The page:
Count your blessings

(My regular ‘Personal View’ piece for Goldsworth News – the magazine for Goldsworth Park – published in the Jan/Feb 2018 issue)

Have you spotted the guy in Goldsworth Park with a blue wheelchair, sometimes riding, sometimes (painstakingly) pushing? If you ask why he chooses the more difficult option, he says “it’s because I can”.

It’s easy to moan about things we can’t do instead of celebrating and doing what we can, and to grumble about things we don’t possess instead looking around and being grateful for what we already have.

Adverts and articles try to persuade us what we should buy, where we should go and how we should think. Clever marketers aim to make us believe we’re second-rate if we’re not wearing the latest clothes, using the latest gadgets and showing off the “smartest” phone.

People say they’re unhappy or depressed because stories about the rich and famous make them feel inferior. They crave celebrities’ success and fortune, their lifestyles and possessions.

And as we’ve see over the last couple of years, people are increasingly influenced by what they read on social media, which was successfully exploited by Corbyn supporters during last year’s General Election but ignored by the Conservatives.

We’re never out of the marketers’ sights; even when get the “special” something we craved, happiness is short-lived because we’re already being persuaded we need something else: the latest style, the newest model, the smartest gadget.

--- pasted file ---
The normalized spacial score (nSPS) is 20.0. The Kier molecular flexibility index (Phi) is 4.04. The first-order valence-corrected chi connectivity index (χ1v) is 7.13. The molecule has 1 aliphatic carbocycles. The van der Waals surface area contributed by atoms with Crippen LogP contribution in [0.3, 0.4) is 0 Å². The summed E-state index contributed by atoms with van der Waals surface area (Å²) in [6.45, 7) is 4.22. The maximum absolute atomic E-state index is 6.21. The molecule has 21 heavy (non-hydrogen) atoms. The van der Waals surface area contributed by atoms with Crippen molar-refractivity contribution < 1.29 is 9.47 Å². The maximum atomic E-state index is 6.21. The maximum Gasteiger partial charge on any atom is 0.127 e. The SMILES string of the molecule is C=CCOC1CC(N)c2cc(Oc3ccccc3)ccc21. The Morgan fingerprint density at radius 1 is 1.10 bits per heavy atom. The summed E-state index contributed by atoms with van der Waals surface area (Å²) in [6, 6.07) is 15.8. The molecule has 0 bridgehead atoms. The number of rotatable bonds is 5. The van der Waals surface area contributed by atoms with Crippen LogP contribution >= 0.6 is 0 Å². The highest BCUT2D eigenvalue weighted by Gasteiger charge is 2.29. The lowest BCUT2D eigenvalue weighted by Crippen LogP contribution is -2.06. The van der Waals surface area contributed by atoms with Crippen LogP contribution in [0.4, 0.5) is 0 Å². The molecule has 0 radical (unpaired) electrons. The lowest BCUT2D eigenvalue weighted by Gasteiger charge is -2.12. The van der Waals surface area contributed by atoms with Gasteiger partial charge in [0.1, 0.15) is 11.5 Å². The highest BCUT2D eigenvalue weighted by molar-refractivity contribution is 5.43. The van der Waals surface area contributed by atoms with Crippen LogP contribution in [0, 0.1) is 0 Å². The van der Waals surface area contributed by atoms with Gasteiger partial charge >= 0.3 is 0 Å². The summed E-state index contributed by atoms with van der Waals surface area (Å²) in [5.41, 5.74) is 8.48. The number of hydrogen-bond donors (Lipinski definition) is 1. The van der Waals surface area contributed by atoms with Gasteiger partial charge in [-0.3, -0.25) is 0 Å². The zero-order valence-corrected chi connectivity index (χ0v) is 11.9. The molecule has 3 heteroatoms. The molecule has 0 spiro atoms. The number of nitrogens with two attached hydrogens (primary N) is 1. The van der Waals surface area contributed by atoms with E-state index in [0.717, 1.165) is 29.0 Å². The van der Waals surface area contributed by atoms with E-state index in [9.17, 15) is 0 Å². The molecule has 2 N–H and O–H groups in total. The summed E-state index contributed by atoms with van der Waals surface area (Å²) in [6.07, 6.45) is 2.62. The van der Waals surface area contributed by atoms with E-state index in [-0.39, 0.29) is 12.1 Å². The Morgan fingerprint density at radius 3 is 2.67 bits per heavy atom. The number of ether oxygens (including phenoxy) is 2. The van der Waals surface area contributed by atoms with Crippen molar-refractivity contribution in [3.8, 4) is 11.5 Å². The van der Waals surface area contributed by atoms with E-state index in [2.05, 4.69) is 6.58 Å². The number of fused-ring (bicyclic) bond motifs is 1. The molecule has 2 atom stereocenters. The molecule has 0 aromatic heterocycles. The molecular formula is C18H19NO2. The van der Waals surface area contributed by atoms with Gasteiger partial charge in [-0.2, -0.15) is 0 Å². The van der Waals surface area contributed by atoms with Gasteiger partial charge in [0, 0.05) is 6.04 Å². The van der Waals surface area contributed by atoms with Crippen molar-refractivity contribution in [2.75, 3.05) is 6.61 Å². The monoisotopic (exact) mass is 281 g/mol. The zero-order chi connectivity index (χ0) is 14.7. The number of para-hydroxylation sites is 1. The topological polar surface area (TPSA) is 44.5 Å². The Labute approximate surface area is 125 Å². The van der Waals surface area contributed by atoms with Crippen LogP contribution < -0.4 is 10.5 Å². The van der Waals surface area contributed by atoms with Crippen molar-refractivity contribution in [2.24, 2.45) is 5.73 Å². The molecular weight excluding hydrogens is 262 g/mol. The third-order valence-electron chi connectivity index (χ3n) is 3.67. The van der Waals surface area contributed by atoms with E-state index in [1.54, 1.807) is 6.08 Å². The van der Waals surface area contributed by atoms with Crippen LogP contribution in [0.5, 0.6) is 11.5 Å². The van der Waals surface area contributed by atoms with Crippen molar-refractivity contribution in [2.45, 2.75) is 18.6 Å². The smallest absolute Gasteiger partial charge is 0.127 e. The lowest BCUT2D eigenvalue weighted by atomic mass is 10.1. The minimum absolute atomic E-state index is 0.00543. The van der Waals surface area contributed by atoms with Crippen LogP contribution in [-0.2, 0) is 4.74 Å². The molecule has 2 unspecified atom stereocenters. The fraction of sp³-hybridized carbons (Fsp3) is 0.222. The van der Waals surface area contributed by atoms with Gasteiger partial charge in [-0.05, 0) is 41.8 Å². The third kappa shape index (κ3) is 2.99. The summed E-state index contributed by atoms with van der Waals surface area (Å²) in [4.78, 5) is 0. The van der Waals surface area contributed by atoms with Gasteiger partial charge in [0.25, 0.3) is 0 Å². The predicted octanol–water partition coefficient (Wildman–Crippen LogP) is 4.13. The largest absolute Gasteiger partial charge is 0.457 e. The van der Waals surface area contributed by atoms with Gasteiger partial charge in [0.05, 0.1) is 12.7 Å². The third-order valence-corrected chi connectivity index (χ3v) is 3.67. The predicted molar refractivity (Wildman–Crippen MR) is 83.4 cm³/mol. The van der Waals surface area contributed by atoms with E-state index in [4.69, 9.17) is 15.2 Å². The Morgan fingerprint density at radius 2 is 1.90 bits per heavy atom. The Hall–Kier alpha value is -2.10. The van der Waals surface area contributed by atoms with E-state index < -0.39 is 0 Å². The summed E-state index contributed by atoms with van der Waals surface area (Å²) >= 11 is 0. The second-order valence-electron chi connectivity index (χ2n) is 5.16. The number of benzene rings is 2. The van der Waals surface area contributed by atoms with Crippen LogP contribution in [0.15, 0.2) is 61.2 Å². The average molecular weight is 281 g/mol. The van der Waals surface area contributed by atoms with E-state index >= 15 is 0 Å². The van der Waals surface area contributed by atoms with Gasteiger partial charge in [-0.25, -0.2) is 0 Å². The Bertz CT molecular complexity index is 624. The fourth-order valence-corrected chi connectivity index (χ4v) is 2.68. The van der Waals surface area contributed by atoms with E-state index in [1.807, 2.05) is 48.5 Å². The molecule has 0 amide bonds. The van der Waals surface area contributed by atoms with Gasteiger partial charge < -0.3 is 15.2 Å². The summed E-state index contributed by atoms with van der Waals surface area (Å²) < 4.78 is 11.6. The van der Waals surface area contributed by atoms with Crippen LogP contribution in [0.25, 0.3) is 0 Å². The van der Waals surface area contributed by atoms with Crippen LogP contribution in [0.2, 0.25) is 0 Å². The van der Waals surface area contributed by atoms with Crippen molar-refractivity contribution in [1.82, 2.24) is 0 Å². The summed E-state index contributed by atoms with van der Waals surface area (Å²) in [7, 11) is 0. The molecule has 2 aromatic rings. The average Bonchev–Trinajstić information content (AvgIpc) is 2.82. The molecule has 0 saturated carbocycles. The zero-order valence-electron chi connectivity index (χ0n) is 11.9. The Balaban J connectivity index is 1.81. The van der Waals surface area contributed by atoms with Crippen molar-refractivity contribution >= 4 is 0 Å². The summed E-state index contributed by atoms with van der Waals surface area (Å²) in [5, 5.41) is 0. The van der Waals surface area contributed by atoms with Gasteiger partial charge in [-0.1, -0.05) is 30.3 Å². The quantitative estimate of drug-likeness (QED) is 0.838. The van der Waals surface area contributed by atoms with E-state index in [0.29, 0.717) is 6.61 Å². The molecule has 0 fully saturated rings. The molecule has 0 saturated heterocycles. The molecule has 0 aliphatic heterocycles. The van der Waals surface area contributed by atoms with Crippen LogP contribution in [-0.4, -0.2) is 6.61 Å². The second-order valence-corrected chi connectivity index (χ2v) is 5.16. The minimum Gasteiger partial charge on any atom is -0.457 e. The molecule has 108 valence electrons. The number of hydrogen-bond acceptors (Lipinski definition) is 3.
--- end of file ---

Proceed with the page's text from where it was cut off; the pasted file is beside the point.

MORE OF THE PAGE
So to be happy, just be content with what you have and what you‘re able to do! Don’t complain when you already have is much more than most people in the world will ever have or achieve.

Don’t complain too much when your arm aches or your leg is painful. Many would be grateful for limbs, or for them to work as well as yours. Don’t fuss when a baby’s cry disturbs you in the shops or a café. The deaf and blind would be delighted to hear and see it.

When you start counting your blessings instead of moaning, your whole life will be turned around. So, cultivate the habit of being grateful for every good thing that comes to you and for all you achieve. Thank people who are good to you. Whether you have faith or none, just try saying “Thank you God” that your life even at its lowest is much better than that of most people in the world. “Thank you” is the best prayer anyone can say: it expresses gratitude, humility and understanding.

And by the way, if you encounter that man struggling with the blue wheelchair somewhere around the Park, say “hello”, for he might be your contented Goldsworth News correspondent …

Royer Slater
January 2018

 

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